A tax bill could add to the financial burden. A few US companies are now adopting extended exercise periods, to appeal to savvy candidates who understand the implication of leaving before an exit. For example, employees may be given an additional year to exercise, per completed year of tenure after their cliff. It thereby helps to build an employee-friendly culture and attract new hires. Our survey of European startups shows a more mixed picture than in the US. As you can see in the chart below, almost half of European startups particularly outside the UK allow leavers to retain their vested options, but without the right to exercise them until exit.

If leavers exercise their options immediately, the number of shareholders grows, which can create major administrative headaches. Furthermore, strike prices in most of Europe are high, and tax liabilities after exercise can be much higher than in the US. Allowing leavers to retain their vested options avoids both these problems, but it leads to a perverse incentive. On the other hand, a few companies in our ESOP survey have the drastic policy of dissolving all options for leavers, whether vested or unvested.

We advise that you tailor your leaver policy according to the specific situation in your country. Your guiding principle should be generosity, wherever possible, giving leavers a realistic opportunity to exercise and become shareholders. But also try to avoid situations where leavers retain all the benefits of staying at zero cost. In Europe, this mechanism is often discretionary.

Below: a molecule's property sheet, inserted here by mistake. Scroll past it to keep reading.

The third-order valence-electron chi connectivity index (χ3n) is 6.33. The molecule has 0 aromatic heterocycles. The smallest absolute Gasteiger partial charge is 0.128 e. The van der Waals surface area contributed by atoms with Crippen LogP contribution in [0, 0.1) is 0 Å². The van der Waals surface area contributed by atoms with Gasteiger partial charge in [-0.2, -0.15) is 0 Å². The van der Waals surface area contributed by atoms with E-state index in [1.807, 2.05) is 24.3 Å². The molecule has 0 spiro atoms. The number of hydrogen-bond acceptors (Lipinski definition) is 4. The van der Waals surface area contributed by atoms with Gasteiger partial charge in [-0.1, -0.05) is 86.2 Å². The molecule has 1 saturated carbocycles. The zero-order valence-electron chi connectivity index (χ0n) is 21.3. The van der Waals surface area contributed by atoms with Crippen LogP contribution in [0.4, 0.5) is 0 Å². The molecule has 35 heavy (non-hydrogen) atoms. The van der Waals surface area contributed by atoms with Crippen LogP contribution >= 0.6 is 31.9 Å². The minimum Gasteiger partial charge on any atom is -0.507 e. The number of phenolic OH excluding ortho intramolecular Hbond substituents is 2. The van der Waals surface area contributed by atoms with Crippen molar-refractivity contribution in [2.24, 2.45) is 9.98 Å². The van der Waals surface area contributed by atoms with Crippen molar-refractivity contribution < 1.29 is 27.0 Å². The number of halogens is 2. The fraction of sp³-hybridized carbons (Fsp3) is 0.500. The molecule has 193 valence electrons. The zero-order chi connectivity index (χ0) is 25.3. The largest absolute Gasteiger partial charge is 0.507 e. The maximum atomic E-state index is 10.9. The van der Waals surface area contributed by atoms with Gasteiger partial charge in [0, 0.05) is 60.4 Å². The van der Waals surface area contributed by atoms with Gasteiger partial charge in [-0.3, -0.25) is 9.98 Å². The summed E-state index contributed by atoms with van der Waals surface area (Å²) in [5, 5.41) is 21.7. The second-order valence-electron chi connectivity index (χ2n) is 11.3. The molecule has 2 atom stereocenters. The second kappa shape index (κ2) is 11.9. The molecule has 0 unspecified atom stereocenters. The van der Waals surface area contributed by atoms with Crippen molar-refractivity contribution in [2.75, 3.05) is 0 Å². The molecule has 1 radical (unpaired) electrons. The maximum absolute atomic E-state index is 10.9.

People fired for major disciplinary breaches, or who leave to join a direct competitor, almost always fall into this group. Quite often it also applies to those who simply choose to leave, or those terminated for poor performance. In fact, bad leaver provisions for stock options are usually tighter than those in employment contracts or covering health and pension benefits.

We strongly support founders following the US approach on leavers, to reassure employees and demonstrate the real value of options. As stated earlier, if employees become cynical about your options program, it ceases to be a benefit, and in fact can become symbolic of a poor culture.

ESOP rules will spell out what happens to employee options during a change of ownership — i. New owners purchase them on the same terms as they are offered to all shareholders, whether that means cash, shares in the new company, or a mixture of the two. During an IPO, shares from exercised options become tradeable shares in the listed company.

Unvested options will generally continue to vest following IPO. In an acquisition, an acquirer will typically put in a new retention programme for key employees, and unvested options lapse. Exceptions are sometimes made for key executives, or the executive team as a whole. In particular, the CEO, CFO and General Counsel are often subject to acceleration provisions, which partially or fully accelerate the vesting terms for their option grants.

This is because these individuals are critical to a successful exit. Without acceleration rights, they have an incentive to delay until their options are fully vested. This protects against new owners who terminate — or effectively terminate — key executives after taking control, thereby preventing them from vesting further options.